Germany’s seven-day incidence rate for coronavirus infections on Saturday continued its rise of the past few days, reaching 76.1 cases per 100,000 residents. That represents a sharp increase over Friday, where the rate was 72.4, itself a marked jump from the day before.
The figure is used as a guideline by German authorities to help determine when lockdown measures should be imposed. A week ago, the incidence rate was at 65.6.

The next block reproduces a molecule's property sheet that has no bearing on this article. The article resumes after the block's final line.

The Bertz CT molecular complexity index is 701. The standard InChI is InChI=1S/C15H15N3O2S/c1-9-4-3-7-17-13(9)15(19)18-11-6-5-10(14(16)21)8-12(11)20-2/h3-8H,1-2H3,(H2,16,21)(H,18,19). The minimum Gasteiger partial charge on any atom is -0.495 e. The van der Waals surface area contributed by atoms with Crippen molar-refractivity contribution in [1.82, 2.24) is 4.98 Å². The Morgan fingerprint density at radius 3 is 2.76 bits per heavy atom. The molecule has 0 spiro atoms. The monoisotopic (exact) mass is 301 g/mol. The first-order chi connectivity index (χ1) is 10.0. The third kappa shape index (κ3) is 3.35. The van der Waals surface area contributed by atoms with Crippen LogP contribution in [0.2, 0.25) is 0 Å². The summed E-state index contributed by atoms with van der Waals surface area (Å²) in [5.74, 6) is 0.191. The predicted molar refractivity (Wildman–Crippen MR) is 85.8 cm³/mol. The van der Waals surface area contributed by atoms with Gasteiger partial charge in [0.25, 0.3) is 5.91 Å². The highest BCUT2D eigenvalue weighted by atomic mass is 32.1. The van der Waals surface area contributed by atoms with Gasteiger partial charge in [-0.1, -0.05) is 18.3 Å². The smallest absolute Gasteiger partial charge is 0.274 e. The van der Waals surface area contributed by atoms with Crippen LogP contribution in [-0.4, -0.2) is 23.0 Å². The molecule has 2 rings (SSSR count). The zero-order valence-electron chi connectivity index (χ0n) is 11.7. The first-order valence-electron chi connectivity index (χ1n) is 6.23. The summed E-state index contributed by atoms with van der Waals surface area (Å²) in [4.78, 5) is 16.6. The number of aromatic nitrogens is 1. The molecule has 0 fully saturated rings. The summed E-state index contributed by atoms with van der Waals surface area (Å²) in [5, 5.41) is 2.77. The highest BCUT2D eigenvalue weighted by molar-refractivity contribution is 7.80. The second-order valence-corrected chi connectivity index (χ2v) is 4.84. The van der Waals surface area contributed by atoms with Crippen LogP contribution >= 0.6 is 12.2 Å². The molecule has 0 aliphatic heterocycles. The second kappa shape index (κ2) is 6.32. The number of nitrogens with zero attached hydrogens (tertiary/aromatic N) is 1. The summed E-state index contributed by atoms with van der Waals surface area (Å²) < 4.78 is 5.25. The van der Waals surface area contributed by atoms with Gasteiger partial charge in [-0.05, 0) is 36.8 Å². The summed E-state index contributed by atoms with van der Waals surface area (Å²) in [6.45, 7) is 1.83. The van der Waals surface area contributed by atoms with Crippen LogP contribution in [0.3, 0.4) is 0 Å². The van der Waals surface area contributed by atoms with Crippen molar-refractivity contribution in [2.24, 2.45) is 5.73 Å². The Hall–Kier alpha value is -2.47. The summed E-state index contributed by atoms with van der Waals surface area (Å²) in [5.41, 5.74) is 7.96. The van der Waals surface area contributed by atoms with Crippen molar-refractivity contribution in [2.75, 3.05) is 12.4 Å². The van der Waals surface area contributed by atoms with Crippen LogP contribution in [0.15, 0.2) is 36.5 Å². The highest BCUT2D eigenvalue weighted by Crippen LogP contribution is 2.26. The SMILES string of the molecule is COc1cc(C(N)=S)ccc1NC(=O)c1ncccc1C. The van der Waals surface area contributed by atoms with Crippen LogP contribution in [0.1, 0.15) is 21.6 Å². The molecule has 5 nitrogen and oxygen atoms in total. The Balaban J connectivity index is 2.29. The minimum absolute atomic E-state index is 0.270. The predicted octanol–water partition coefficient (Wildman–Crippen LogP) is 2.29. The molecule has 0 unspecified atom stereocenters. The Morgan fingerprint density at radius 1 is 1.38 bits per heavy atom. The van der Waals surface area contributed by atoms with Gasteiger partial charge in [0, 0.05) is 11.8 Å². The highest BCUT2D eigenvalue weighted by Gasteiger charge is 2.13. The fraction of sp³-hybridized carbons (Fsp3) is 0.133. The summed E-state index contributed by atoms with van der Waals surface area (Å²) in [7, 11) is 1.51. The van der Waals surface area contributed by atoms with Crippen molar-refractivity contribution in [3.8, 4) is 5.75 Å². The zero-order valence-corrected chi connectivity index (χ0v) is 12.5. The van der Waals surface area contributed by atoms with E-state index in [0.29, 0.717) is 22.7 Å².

Based on the current trends, however, the Robert Koch Institute also predicted that the incidence could climb much higher in the coming weeks and reach 350 by mid-April. The experts said the number of new infections around Easter would likely be comparable to the one seen around Christmas, with nearly 32,200 infections reported on December 24.
Last week, Germany eased some curbs but state premiers agreed the harshest measures would be automatically reimposed if the rate went above 100.
But two states — Brandenburg and North Rhine-Westphalia — have since said they would not necessarily put strict restrictions in place if the figure is reached.
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